Spurs (14-7) vs. Memphis Grizzlies (7-13)
When, where: 7 p.m., Wednesday, Memphis
Season series: Spurs 104, Grizzlies 95
Last meeting: Spurs 104, Grizzlies 95, Nov. 29, 2017, AT&T Center
Grizzlies’ last game: Lost to Spurs 104-95, Wednesday, AT&T Center
Spurs’ last game: Beat Grizzlies 104-95, Wednesday, AT&T Center
Grizzlies’ last 10 games, streak: 1-9, lost nine
Spurs’ last 10 games, streak: 7-3, won three
Notable: LaMarcus Aldridge is the first Spur to score at least 40 points on less than 25 shots since Manu Ginobili had 44 on 13-of-18 shooting at Minnesota on Feb. 21, 2008.
He isn’t the most athletic player you’ll ever see in an NBA uniform, and his nickname pretty much nails how he moves on the court.
But Spurs forward Kyle Anderson, aka “Slo Mo,” can flat-out play basketball.
“Just a very crafty, all-around player,” guard Patty Mills said this week, describing Anderson. “For his size, his length, his ability to handle the ball, he can definitely do a lot. As we laugh about it (his lack of speed), it is true.
“He definitely has a unique way about him and the pace that he goes about it, which is effective and catches defenders off guard. He’s obviously making a big impact in a good way for our team this year.”
After taking Thursday off, Anderson and the Spurs (14-7) play the Grizzlies (7-13) at 7 p.m. Friday in Memphis. The Silver and Black beat the Grizzlies 104-95 Wednesday night at the AT&T Center, handing them their ninth consecutive loss.
Long praised by coach Gregg Popovich for his “high basketball IQ,” Anderson has been one of the team’s most consistent players through the Spurs’ 21 games the season. He has started every game at All-NBA forward Kawhi Leonard’s position since the preseason, averaging 9.2 points, 6.2 rebounds and 3.1 assists in 27.9 minutes – all career highs.
Anderson, 24, was selected by the Spurs with the No. 30 overall pick in the first round of the 2014 NBA draft. He played two seasons at UCLA before turning pro.
Ask Anderson what aspects of his game he enjoys most and his reply reflects his blue-collar, team-first mentality.
“I would say just being unselfish and rebounding,” Anderson said. “Not necessarily always getting the assist, but hitting the right man. That’s the way the game’s supposed to be played. I think grabbing rebounds shows you’re out there giving effort. I would say those two would be my favorite.”
Anderson is the only Spur this season who has recorded a double-double with points and rebounds and another with points and assists. He had 12 points and 10 rebounds against Dallas on Monday, and finished with 13 points and 10 assists against Atlanta on Nov. 20. Anderson also had a career-high five assists in a win at Charlotte last week.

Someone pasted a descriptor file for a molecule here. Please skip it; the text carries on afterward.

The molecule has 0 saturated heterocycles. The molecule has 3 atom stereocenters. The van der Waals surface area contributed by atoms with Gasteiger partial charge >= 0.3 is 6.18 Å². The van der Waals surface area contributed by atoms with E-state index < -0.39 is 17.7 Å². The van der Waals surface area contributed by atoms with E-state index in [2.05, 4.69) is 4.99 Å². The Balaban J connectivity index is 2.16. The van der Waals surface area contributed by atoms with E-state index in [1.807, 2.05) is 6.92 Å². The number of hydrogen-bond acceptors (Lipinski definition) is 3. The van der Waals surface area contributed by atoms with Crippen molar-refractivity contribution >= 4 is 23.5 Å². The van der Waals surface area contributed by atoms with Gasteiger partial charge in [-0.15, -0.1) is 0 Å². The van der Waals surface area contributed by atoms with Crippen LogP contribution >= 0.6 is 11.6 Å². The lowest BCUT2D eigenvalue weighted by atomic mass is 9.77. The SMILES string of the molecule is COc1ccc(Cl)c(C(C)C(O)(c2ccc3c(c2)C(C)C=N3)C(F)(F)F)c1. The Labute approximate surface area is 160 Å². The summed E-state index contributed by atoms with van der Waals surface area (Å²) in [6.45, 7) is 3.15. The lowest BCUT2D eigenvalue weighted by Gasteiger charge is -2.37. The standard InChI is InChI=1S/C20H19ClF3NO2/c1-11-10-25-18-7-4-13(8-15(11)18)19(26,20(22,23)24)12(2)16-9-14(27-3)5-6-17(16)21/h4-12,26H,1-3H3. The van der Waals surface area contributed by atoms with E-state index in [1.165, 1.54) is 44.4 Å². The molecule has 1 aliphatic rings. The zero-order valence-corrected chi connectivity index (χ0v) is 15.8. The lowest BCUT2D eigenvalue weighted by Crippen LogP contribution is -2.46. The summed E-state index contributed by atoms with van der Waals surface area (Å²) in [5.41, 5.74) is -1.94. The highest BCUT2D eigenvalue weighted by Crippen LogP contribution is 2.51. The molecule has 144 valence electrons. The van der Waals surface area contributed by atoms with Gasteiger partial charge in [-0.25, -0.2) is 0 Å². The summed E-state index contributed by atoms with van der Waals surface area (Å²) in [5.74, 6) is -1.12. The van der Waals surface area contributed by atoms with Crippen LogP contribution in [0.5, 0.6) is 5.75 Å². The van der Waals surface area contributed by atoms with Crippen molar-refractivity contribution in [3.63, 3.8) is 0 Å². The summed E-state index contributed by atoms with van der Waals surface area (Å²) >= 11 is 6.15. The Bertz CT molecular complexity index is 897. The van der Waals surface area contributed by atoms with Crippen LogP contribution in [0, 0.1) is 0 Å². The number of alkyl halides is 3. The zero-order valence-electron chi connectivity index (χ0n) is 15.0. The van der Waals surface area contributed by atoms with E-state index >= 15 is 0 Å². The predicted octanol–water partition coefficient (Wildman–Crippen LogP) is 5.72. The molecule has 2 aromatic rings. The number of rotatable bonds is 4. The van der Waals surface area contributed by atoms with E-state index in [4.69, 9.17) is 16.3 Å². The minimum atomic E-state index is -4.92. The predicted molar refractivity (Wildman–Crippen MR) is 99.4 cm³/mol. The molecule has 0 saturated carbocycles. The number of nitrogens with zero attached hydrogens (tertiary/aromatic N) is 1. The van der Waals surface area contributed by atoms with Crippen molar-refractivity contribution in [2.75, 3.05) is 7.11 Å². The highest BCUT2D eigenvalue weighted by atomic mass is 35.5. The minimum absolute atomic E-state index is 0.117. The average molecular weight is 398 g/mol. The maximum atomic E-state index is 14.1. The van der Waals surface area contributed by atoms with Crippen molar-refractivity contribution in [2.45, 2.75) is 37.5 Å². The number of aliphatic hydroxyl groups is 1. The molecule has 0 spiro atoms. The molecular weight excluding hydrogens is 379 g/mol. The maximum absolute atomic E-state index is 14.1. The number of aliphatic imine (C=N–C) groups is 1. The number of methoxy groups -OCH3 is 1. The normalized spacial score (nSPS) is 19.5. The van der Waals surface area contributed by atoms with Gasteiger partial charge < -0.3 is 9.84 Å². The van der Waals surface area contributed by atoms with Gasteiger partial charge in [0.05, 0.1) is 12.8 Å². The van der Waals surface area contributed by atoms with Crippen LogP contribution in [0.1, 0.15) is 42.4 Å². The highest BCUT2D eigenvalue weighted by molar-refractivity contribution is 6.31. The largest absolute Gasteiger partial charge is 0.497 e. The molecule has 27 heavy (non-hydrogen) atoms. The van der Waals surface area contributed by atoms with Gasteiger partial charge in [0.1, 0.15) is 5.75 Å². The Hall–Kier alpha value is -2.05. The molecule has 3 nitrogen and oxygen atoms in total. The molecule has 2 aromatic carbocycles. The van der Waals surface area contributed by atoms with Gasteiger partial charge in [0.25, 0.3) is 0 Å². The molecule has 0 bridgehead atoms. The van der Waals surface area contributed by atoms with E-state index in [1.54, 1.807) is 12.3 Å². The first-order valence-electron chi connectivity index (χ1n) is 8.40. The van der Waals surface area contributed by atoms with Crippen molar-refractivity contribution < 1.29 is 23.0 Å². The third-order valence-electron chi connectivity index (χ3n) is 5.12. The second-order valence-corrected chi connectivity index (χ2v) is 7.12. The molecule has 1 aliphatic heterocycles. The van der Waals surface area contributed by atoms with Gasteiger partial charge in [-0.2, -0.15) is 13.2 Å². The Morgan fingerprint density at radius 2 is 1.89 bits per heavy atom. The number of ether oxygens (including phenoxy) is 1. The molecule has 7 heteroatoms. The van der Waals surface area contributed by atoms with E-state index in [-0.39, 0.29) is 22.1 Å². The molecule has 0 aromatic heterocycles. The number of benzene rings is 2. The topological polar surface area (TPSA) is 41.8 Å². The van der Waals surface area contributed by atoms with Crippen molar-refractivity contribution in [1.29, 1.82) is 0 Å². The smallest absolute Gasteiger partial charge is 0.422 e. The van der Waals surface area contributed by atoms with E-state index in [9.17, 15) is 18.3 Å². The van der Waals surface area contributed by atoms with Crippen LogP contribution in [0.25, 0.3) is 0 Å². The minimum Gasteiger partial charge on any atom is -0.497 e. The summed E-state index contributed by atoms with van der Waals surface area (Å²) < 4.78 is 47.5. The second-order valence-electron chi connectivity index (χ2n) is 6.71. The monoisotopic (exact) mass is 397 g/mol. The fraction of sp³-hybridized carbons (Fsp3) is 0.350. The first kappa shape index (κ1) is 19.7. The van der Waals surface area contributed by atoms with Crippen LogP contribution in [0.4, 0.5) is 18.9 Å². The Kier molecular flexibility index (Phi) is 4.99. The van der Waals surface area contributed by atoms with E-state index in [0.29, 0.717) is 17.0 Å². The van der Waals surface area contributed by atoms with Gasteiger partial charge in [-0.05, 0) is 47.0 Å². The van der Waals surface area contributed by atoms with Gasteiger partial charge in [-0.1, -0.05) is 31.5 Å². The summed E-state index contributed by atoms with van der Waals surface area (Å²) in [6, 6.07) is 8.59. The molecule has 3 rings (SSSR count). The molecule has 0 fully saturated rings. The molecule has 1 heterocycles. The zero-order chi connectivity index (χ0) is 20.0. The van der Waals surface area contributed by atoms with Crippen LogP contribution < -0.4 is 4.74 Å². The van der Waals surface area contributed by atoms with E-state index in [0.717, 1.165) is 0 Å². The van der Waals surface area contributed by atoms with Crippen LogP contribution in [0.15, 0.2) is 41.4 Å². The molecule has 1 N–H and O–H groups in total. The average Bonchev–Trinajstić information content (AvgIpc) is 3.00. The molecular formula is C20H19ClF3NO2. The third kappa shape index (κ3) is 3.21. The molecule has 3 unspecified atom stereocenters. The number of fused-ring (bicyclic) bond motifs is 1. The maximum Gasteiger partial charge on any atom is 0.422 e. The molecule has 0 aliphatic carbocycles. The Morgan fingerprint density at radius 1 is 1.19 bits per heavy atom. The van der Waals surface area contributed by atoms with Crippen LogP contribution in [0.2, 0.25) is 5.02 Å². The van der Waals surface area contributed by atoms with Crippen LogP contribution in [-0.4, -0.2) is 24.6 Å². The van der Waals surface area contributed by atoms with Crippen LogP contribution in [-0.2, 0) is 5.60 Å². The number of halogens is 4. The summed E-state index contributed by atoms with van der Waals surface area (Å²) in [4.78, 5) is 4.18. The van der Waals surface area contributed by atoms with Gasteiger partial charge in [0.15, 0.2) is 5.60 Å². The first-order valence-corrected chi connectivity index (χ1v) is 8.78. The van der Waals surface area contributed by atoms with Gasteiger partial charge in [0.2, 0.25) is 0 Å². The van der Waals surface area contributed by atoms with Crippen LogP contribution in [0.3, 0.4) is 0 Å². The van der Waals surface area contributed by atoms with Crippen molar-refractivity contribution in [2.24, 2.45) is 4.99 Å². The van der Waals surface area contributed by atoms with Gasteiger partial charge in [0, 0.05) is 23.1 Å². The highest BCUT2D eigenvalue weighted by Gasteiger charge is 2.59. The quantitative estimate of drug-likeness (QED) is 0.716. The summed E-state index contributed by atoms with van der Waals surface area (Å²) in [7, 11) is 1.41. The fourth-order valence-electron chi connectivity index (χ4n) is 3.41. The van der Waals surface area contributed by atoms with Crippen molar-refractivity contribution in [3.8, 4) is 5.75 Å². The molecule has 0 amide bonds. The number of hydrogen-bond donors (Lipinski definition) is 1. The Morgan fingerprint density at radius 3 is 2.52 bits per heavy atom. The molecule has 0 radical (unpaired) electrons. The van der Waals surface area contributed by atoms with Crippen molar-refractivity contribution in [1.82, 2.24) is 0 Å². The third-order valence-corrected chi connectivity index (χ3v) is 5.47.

Whether he’s scoring, passing for an assist, rebounding or playing defense, Anderson makes plays on both ends of the court. While not flashy or great at any one thing, he simply gets the job done.
“I guess just his overall basketball IQ,” Popovich said, when asked if there’s one aspect of Anderson’s game that stands out. “He’s like a utility infielder in baseball. He can do a little bit of everything. He sets an example. He works hard.
“He’s worked into this role. Obviously, he’s gotten more minutes because of Kawhi’s injury, but he’s been like that from day one. He got a lot more minutes last year in the playoffs, and really started to blossom.”
Anderson, 6-foot-9 and 230 pounds, has scored in double figures in 12 games this season. His season high for double-figure games heading into the season was 10 (2015-16).
After starting for a quarter of the season, Anderson is playing with confidence and contributing in ways that don’t always appear in the box score.
“I’m just going out there and playing basketball,” Anderson said. “Nothing really special, just finding the open teammate, things like that, playing my game.”
Does Anderson feel more relaxed now that he’s starting?
“You still want to play to stay in the game, but I guess you get that leeway,” he said. “You’re a little more open to try different things and take that risk. It’s obviously tougher playing when you’ve got someone coming to get (replace) you if you do mess up.”
Leonard has been out since before the start of training camp with tendinopathy in his right quadriceps. Popovich said this week that Leonard is getting closer to returning.
“I haven’t really thought about it,” Anderson said. “Just trying to play well enough, so I can stay on the floor when he (Leonard) does come back. I don’t want to go back to the bench. I’ll come off the bench, but I don’t want to go back (to playing limited minutes).”
Who could blame him?
Up next for the Spurs after Friday's game: at Oklahoma City, Sunday, 6 p.m.